Limiting Soft Drink Sizes North of the Border?
(Ivanhoe Newswire) – One 12 ounce can of Coke contains 140 calories. Imagine if you had three cokes a day. That is 420 calories just in soda for the day, which is almost a quarter of a 2,000 calorie per day diet. New York City now has a limit of a maximum 16-ounce size of sugar-sweetened drinks for sale in eating establishments as a result. Some Canadians believe the limit should be replicated in Canada.
"Because sugary drinks are the leading source of dietary calories in North America, New York City's latest measure is a rational strategy to combat obesity on a population level. The scientific case for reducing sugar consumption is stronger than ever. Recent evidence has established that the amount of sugar-sweetened beverages consumed substantially increases a person's genetic risk for obesity," Dr. Matthew Stanbrook, Deputy Editor of the Canadian Medical Association Journal was quoted saying.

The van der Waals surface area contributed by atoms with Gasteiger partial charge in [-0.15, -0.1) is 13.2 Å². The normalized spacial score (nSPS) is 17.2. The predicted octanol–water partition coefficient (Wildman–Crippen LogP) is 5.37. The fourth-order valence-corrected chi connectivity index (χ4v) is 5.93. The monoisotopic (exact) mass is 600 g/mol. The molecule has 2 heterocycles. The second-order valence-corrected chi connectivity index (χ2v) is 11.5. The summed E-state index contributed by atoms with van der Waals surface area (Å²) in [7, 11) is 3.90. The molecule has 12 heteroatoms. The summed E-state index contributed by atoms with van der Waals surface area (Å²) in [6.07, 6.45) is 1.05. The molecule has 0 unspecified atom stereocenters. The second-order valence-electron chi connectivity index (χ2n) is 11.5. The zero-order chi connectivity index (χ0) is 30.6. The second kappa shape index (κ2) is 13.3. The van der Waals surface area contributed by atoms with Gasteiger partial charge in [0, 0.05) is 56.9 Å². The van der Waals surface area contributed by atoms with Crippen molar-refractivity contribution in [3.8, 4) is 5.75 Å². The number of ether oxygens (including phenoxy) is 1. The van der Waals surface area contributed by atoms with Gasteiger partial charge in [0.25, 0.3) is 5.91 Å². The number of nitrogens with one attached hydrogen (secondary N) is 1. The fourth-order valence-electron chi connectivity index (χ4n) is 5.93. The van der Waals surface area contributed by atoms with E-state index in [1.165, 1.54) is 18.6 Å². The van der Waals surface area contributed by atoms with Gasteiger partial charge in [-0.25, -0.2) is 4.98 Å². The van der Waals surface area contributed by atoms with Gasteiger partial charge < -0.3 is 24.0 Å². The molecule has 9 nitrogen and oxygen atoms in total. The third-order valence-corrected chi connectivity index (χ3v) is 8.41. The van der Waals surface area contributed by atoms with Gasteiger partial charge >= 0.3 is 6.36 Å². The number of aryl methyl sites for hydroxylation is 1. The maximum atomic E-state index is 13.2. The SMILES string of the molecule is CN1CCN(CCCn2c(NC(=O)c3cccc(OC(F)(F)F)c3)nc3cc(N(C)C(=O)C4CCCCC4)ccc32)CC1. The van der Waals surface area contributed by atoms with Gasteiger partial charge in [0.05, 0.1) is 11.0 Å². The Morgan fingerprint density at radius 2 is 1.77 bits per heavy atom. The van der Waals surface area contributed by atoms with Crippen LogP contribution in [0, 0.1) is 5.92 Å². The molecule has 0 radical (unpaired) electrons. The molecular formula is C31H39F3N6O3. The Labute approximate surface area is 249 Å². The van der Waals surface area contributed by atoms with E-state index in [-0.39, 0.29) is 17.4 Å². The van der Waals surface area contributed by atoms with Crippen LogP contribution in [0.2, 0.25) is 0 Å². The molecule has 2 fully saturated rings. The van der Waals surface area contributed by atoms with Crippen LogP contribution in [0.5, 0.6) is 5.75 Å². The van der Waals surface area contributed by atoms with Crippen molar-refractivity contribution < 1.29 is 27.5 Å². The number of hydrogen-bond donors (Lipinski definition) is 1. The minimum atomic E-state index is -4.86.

Critics of public health interventions such as this argue they are heavy-handed, are paternalistic and threaten personal choice. However, public health departments often take more intrusive measures when dealing with communicable diseases to ensure the safety of the population.
"New York City's new regulation on sugary drinks exemplifies how governments can intervene: not by limiting personal freedoms, but rather by normalizing the definition of what a serving is supposed to be," Dr. Stanbrook continued.
People who choose to consume excessive amounts of sugary drinks are free to purchase a second drink if they wish.
"New York City's leadership on public health nutrition puts Canada's inaction to shame. Our federal government has time and again refused to enact regulations on many of the issues New York is already addressing, disbanding expert panels and ignoring scientific advice. We should all be inspired by New York's lead, showing us that this can be done successfully,” concludes Dr. Stanbrook.
Source: Canadian Medical Association Journal, December 2012